As soon as things are full up, Google will then ask users to start paying for more memory which can up costing as much as £7.99 per month. Now, you might be wondering what that has to do with your Gmail account and why it’s a good idea to check your inbox.
The new rules apply to all Google accounts with the storage limit set across a number of services including Photos, Gmail and Drive.
That means your Gmail inbox and Google Drive all eat into the 15GB limit.
As Google explains, “Starting June 1, 2021, any new photos and videos you upload will count toward the free 15 GB of storage that comes with every Google Account or the additional storage you’ve purchased as a Google One member. Your Google Account storage is shared across Drive, Gmail and Photos.”
Although an email is clearly not the same size as a photo snapped on your smartphone, thousands of messages can all add up and make a serious dent in your allowance.
If you’ve been sent endless videos, PDFs, photos and other files from friends and family these can also clog up your Gmail and push you closer to that 15GB cut-off.
Years of leaving an inbox unchecked can mean it holds huge amounts of data and it could be time to spend a few hours giving it a serious spring clean.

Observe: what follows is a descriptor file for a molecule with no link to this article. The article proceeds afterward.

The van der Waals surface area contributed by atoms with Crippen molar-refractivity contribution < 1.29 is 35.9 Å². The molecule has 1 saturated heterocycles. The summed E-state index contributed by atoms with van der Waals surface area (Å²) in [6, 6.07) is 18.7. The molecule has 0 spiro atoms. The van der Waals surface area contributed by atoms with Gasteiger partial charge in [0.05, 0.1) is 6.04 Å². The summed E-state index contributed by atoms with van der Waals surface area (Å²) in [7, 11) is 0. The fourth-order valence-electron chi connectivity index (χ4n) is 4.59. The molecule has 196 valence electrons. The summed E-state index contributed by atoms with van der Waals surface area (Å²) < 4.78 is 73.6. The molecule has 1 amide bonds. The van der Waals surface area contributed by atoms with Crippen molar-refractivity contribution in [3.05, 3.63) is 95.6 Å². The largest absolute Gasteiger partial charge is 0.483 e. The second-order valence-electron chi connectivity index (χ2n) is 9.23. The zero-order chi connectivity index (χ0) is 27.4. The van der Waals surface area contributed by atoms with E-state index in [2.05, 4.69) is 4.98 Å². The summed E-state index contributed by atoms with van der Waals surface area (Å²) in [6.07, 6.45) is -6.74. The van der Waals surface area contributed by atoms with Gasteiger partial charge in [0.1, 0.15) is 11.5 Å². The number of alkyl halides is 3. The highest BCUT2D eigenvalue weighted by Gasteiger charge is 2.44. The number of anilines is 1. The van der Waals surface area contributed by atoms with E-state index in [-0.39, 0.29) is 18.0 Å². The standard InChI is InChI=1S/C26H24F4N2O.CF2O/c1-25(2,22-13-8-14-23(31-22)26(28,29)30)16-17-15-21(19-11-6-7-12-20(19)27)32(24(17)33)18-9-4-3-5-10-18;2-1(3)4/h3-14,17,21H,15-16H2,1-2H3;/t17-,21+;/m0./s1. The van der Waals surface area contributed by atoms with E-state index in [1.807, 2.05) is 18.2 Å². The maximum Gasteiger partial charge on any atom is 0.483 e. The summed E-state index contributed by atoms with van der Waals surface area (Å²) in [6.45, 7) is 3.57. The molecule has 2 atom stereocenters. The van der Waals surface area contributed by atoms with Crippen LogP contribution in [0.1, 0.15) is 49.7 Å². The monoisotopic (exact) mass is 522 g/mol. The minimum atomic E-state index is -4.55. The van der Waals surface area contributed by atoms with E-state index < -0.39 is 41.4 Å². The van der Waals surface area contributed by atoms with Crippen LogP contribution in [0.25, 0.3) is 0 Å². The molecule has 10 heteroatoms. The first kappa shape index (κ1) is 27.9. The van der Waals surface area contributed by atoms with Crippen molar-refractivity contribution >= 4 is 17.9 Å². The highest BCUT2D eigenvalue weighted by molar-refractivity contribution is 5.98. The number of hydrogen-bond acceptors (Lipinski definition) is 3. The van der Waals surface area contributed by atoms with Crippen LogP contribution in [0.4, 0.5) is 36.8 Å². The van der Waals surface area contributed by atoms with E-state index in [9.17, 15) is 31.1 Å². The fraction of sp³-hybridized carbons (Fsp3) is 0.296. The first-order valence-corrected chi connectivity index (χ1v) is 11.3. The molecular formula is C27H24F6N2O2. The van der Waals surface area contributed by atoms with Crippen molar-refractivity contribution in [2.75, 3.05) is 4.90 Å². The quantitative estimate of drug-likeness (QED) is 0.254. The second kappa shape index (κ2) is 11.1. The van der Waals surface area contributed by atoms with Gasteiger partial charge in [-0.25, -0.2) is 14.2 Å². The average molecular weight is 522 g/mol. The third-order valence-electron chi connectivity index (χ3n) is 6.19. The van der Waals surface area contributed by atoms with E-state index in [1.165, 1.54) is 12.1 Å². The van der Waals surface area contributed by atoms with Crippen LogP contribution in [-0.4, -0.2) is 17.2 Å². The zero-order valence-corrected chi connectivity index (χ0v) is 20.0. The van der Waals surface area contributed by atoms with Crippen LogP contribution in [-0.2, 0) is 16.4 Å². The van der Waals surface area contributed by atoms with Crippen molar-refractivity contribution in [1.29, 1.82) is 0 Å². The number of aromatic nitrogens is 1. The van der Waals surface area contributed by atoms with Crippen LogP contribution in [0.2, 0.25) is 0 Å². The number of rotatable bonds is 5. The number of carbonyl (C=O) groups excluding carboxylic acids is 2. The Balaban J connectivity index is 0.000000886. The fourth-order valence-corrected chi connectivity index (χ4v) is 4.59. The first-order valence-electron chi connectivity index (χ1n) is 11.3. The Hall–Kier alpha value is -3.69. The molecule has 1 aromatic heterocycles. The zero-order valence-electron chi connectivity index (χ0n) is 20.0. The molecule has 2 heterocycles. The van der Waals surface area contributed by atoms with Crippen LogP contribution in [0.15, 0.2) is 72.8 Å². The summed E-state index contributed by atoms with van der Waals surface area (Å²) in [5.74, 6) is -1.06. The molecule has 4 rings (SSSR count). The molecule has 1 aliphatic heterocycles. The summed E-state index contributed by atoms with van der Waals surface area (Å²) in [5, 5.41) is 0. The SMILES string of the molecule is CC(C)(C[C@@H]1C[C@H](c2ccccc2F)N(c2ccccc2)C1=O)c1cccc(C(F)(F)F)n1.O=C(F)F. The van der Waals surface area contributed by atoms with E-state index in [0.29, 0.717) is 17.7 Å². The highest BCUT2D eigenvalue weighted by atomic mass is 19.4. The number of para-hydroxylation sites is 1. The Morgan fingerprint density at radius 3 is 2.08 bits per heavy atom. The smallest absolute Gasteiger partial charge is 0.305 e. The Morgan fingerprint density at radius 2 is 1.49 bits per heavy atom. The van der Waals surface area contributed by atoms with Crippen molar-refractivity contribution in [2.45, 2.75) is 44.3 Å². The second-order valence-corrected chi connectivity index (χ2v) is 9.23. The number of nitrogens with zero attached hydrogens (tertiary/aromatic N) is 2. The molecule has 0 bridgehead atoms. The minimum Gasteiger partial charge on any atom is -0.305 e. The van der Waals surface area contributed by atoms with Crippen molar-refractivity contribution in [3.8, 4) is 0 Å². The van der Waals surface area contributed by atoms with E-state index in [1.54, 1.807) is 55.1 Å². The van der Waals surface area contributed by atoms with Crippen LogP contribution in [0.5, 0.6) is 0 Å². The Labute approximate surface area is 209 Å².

It’s easy to check just how much space your Gmail and Drive accounts are taking up.
All you need to do is head to Google’s storage page, see here, where you’ll see a simple chart showing what each service is using up and how much space you have left.
If you’re getting close to the limit and have nothing more that you can delete then you will need to start paying a monthly fee via Google One.
Prices for extra space start from £1.59 per month for 100GB, £2.49 for 200GB or £7.99 for a whopping 2TB.
As well that big storage change coming into force next month there’s another big update that Google users should know about.
That’s because the US firm says Gmail, Google Photos and Google Drive content could be deleted unless users follow new rules. Google has brought in these changes to enable it to do some serious spring cleaning when users stop using these services and don’t bother to inform the tech giant.
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